Moreover, MySQL does not perform memory allocation after query initialization which is necessary for a better query performance.
MySQL Security in React Native
MySQL is made secure with a password-based encryption system that implements several data layers for security. The verification is host-based which makes it more flexible.
It also supports encryption which makes it more secure from the server-side vulnerabilities.
Scalability and Limits
MySQL is designed to store larger data. There are some cases where it has been easily reported to store about 50 million records. MySQL has the capability to support up to 64 indexes per table.
Each index of the table may incorporate about 1 to 16 columns. Index of InnoDB tables can be wider as either 767 bytes or 3072 bytes whereas MyISAM tables have an index width of about 1000 bytes.
MySQL compatibility with React Native Local Database
If you want to store data locally on the mobile device then you can use AsyncStorage for React Native.
There are few libraries that will allow you to use SQLite with React Native and MySQL. Also, realm works in a great way with MySQL when you are working on Android.
As mentioned above, MySQL can be used to store larger data. So, if you are on a hunt for the server side database which can serve large chunks of data across server, it must be your best bet in that case.
Banking organizations have been using MySQL for their applications, so it’s safe to assume MySQL comply with Banking regulations.
Amazon DynamoDB For React Native
Amazon DynamoDB was designed and developed as a fully-fledged and managed NoSQL database service which runs on the AWS cloud.
DynamoDB is made completely decentralized with minimal administration needs. It is cost effective database with horizontal scaling, so you need to only pay for the storage and your IO throughput while using DynamoDB.
Performance in DynamoDB
DynamoDB is performance optimized as it automatically made the data transfer on tables easier over multiple tables.
While using DynamoDB, you don’t need to take care of scaling and operating of a distributed database. Moreover, complex functionalities of a distributed database such as initial setup, configuration, cluster scaling, replication etc. are managed by Amazon.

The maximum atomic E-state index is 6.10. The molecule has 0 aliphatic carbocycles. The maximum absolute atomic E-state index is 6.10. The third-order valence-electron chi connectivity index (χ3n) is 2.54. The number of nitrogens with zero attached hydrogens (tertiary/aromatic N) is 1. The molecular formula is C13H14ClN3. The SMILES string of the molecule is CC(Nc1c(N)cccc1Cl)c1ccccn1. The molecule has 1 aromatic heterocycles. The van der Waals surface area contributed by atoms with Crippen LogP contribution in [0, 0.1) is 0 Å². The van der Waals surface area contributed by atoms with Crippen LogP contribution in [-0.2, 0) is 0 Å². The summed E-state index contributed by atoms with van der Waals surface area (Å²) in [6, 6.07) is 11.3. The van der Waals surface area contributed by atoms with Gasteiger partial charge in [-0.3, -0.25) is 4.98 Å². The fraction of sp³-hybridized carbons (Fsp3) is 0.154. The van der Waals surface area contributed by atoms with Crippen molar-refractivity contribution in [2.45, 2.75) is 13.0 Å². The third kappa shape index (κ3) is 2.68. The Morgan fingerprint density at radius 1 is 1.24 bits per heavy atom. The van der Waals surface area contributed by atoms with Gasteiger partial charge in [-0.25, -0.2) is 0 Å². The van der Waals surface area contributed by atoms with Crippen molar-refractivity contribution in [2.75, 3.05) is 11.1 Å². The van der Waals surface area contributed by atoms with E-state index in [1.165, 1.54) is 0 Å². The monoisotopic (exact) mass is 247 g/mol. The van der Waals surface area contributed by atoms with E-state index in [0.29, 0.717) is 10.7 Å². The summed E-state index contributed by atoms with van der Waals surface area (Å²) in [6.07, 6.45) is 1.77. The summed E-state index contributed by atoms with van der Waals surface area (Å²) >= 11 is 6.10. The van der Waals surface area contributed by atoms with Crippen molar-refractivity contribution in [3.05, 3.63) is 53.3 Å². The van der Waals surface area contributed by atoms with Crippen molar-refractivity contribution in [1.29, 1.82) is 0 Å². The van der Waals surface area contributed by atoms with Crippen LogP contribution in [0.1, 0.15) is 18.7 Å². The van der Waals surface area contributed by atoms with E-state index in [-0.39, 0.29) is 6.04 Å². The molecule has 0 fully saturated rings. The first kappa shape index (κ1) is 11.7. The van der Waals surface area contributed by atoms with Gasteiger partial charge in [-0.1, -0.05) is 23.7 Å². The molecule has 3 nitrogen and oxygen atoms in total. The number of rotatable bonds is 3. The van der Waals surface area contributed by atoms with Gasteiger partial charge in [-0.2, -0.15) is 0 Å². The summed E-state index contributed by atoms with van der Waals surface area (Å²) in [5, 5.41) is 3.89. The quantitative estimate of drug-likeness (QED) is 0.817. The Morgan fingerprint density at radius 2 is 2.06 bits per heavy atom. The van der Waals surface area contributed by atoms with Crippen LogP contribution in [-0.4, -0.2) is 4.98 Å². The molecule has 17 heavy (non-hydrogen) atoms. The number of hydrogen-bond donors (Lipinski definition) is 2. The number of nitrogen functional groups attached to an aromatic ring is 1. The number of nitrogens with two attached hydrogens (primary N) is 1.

You only need to use the API provided, else rest is taken care of.
Security in DynamoDB
With DynamoDB, encryption is easier. When it comes to server-side encryption, data is transferred by the user in an unencrypted form on the server where it will be then encrypted after uploading. Amazon KMS can be used to manage keys.
DynamoDB compatibility with React Native and other Local Databases
For react native, you can use react-native-DynamoDB wrapper by npm. Also, on Github, AWS SDK for React Native Developer preview includes support for S3, DynamoDB, Lambda, and SNS. This starter automatically provisions a Serverless infrastructure with authentication, authorization, image storage, API access, and database operations. It also includes user registration and MFA support.
DynamoDB with Realm: If your app requires running complex queries from the client end then Realm can be your best choice. Moreover, in such case, you can handle the backend purpose with DynamoDB.
When you look at a suitable database for your react native application, you need to know about your requirements in the first place. Realm as local database works well in every possible requirement where SQLite and Core Data fail to the same level of performance, security, and scalability. Firebase is well suited in situations where you want to develop real-time applications. But, if It’s a million dollar idea, then you should better choose Realm or SQLite. SQLite is suitable in such cases where you don’t need to access “real” database but still, you want the capabilities and power of a relational database.